by Michael O. Wise, Martin G. Abegg

Published 1996

Wise, Abegg and Cook's collection is one of the most complete collections of the Dead Sea Scrolls available. From a new generation of Dead Sea Scrolls scholars comes this landmark work. Michael Wise, Martin Abegg, Jr. and Edward Cook bring the long-inaccessible ancient scrolls of Qumran vividly to life, translating and deciphering virtually every legible portion of the fragmented scrolls, with startling results. For the first time since their discovery, this historic volume reveals:

* Intriguing revelations about biblical history and the roots of Christianity.

* Never-before-seen stories about Abraham, Jacob, and Enoch -- including a text explaining why God demanded the sacrifice of Isaac.

* Twelve texts not included in the Bible that claim Moses as their author.

* New psalms attributed to King David and to Joshua.

* Texts illuminating ancient doctrines about angels and writings claiming to be revelations of angels themselves -- including the Archangel Michael.

The translators provide pointed commentary throughout that places the scrolls in their true historical context.

Also an introduction to the history of the discovery of the scrolls and a theory about the community that produced the scrolls. Texts are aranged by subject and scroll number. Jessika

The Dead Sea Scrolls Translated: The Qumran Texts in English

by Florentino Garcia Martinez, Wilfred G. E. Watson
Published in English 1994

... the first comprehensive English translation of the non-biblical Qumran scrolls, The Dead Sea Scrolls Translated presents the largest collection of Qumran texts ever published in this language. Two-hundred of the total 625 manuscripts discovered can be found in this volume. (Those manuscripts omitted are either in such a fragmentary condition that translation would be meaningless, or are sufficiently modest in size that translation of them would add very little.) Thanks to the official publication, in 1993, of all the photographs of the Dead Sea Scrolls (The Dead Sea Scrolls on Microfiche by E.J. Brill, Leiden and the Israel Antiquity Authority), it is now possible for the public to enjoy the same material available to the specialists.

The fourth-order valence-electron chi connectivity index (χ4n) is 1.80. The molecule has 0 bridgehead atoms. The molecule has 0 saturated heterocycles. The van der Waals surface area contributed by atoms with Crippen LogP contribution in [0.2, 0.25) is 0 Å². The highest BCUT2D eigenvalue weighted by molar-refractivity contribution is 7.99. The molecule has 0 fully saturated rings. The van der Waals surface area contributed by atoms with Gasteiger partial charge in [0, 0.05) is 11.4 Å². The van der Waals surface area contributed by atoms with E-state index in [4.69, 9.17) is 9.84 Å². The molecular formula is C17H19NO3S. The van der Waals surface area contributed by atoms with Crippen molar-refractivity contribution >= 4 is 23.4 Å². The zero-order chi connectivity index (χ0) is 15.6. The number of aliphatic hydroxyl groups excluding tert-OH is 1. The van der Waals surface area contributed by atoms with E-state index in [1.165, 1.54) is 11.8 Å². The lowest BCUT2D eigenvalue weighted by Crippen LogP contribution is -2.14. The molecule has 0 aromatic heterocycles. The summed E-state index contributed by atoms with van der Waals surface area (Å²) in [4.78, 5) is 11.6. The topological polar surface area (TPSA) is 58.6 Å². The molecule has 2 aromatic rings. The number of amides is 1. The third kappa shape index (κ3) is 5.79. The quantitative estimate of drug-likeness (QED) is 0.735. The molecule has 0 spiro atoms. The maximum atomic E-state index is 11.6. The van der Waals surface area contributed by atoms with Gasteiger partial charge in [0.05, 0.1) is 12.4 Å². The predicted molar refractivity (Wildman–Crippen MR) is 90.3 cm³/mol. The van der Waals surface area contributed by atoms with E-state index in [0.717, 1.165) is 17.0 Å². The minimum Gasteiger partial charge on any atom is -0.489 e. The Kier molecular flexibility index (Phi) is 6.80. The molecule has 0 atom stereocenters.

The 200 Dead Sea Scrolls translated here are a marked increase on the 62 previously published in the third edition of Geza Vermez's The Dead Sea Scrolls below in English. This increase is mainly possible due to the introduction of the fascinating `new' texts, some of which, for example 4QMMT, are still awaiting official publication.

The translation of the manuscripts is organized into nine chapters, each with one or two pages of introduction. It concludes with an exhaustive list of all manuscripts discovered at Qumran. This list has a double function. Firstly, it provides the reader with accurate information of all the existing texts, biblical and non-biblical, published an not yet published. Secondly, it offers basic bibliographical references for the textual editions already available and for the publications which provide information on the texts not yet published. This list is a very useful reference tool and forms a scientific publication in its own right. Originally published in Spanish (1992) the present authorized translation has been prepared by Wilfred G.E. Watson of the University of Newcastle, a renowned scholar of Biblical Hebrew poetry.

The translator states, "It is only in the texts which are evidently poetry that I have allowed myself some freedom, such as occasionally omitting the ubiquitous conjunction or using synonyms." A highly academic work containing fragments as well as the larger readable texts. A good reference of all available. Jessika

The Complete Dead Sea Scrolls in English
by Geza Vermes
Published 1962